Headphone volume controls

Maters

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Aug 31, 2015
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So my pc has one audio-out which I have split to my speakers and headphones. The speakers have a volume control built in, but my headphones do not have a volume control. I dont like having them always on while using the speakers and reconecting the headphones everytime i want to use them is kind of a pain. So I wanted to make a simple enclosure with an on/off switch and a potentiometer to control the headphones.

Could you tell me what kind of a potentiometer should i be looking for?

My headphones are Superlux HD681 if that helps.

I dont have any amps or anything like that connected.
 

Maters

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Aug 31, 2015
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So I have done a lot of research in the past day and learned a lot.

Im going to answer my own question and maybe help others who might come by this post later.

So the potentiometer (pot) I would use in my case is a logorithmical or a audio taper (log) potentiometer which is double ganged. Double ganged means it's actualy 2 pots on one axel. Needs to be double ganged because you want to control both sides (stereo) of the headphones with one knob.

There are potentiometers that are linear but they are not used for volume controls in this fasion. So you need to make sure that you have a log pot.

The resistance of the pots I have not yet fully understood and there is not that much info about this online. It all depends on where you look. Some say you can only use 500-1k ohm pots and other say that you can use up to 10k ohm pots.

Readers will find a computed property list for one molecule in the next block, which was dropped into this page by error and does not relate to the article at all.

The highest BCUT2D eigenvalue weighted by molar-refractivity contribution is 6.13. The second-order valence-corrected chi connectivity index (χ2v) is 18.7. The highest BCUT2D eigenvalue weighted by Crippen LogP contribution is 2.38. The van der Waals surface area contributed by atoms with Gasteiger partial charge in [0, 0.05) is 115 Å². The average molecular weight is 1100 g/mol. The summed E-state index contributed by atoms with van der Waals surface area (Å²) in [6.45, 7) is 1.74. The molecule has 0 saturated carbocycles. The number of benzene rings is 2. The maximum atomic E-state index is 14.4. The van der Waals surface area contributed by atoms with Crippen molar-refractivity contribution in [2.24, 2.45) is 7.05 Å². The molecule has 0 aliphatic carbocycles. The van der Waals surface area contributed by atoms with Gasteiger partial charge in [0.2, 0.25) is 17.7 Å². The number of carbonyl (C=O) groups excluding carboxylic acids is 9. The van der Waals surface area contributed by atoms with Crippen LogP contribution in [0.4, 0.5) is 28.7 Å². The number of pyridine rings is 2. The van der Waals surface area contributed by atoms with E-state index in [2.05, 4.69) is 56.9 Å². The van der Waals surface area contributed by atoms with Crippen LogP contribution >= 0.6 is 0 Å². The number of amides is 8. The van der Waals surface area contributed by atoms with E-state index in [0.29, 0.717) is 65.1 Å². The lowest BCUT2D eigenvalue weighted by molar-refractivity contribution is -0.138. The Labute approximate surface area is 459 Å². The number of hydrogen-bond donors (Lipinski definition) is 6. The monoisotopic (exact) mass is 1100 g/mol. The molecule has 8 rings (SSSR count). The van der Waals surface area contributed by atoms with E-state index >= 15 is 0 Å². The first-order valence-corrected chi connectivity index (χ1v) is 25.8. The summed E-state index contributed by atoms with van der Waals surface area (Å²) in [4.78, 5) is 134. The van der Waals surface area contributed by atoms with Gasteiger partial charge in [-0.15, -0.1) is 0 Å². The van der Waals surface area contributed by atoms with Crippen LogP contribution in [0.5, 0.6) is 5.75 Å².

For now im just planing this project of mine and when i get to actualy building it I will test what resistance pots work best and update this post with the results.
 

Maters

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Aug 31, 2015
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Would be nice if you could tell me the reason why to avoid them.
 

basroil

Honorable


Unless you get a properly made device that will cost you more than a new keyboard, you're going to get lower audio quality. Also, good luck driving headphones with in-line 10kOhm pot... Most motherboards cap out around 150Ohm, and even high end ones can't go over 600Ohm. You'll be looking mostly at something with 100-500Ohm.

Changing the pre-out volume in Windows using media keys (if your keyboard supports macros, it also supports binding them to media keys) will avoid most issues (still not perfect) and it's much easier
 
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